Amongst the Thousand Islands, scattered between New York and Ontario, this island of fields and wind turbines seems to be astride the past and the future.
Childhood games of RollerCoaster Tycoon conditioned me to the experience of viewing theme parks from high above; passing Six Flags Great Adventure in a commercial airliner provided a remarkably similar vantage.
As a child, I was deeply interested in the idea of islands—these isolated, well-defined chunks of land that were separated from everyone else. My favorite LEGO sets were those modeling pirates marooned on desert islands. I wonder what my childhood self would have thought of living in a town with an uninhabited island at its center?
Perhaps it’s a childhood spent on the trails around Mohonk Mountain House, but whatever the reason, I’m a huge fan of stairs along trails. This drone’s-eye view of Heritage Park’s trail in Canton shares some similar trail architecture.
This uninhabited island sits at the center of Canton, New York. While it’s currently a park, the ruins on the island indicate its past as the site of water-powered mills that processed the products of the surrounding farmland. I’m still discovering more of its history, but I’m fascinated by the process that could lead an entire section of a town to be abandoned.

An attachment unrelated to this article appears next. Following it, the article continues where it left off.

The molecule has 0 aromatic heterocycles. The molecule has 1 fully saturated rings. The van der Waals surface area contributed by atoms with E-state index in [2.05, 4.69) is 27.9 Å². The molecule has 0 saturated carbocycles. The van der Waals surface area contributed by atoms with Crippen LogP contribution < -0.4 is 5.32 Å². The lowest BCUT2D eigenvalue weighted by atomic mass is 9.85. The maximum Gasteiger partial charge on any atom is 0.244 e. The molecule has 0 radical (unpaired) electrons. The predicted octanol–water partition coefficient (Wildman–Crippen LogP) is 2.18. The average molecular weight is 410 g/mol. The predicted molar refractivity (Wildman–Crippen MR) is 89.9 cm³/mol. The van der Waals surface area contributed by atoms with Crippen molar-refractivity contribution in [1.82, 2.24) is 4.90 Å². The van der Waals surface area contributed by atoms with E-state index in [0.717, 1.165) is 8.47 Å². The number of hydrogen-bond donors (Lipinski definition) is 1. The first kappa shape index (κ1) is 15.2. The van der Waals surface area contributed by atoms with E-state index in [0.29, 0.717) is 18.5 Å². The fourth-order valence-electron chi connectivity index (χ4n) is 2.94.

The most senior faculty member in St. Lawrence University’s Department of Chemistry is preparing to retire and I selected this image to present to him. (Shhh, keep it a secret for a few more days.) He often looks out from Johnson Hall of Science, the building in the foreground, north towards the older parts of campus (like the chapel spire above the horizon.) In this image, I hopefully captured for him both where he stands and what he sees so that he can take them with him when he goes.
There are plenty of historical reasons (including the original St. Lawrence University’s acquisition of the adjacent agricultural college), but the clustering of the school’s STEM-focused buildings on one side of campus—the arts/humanities at the other extreme and most of the social sciences in the middle—has resulted in a literal mapping of the academic spectrum onto physical space.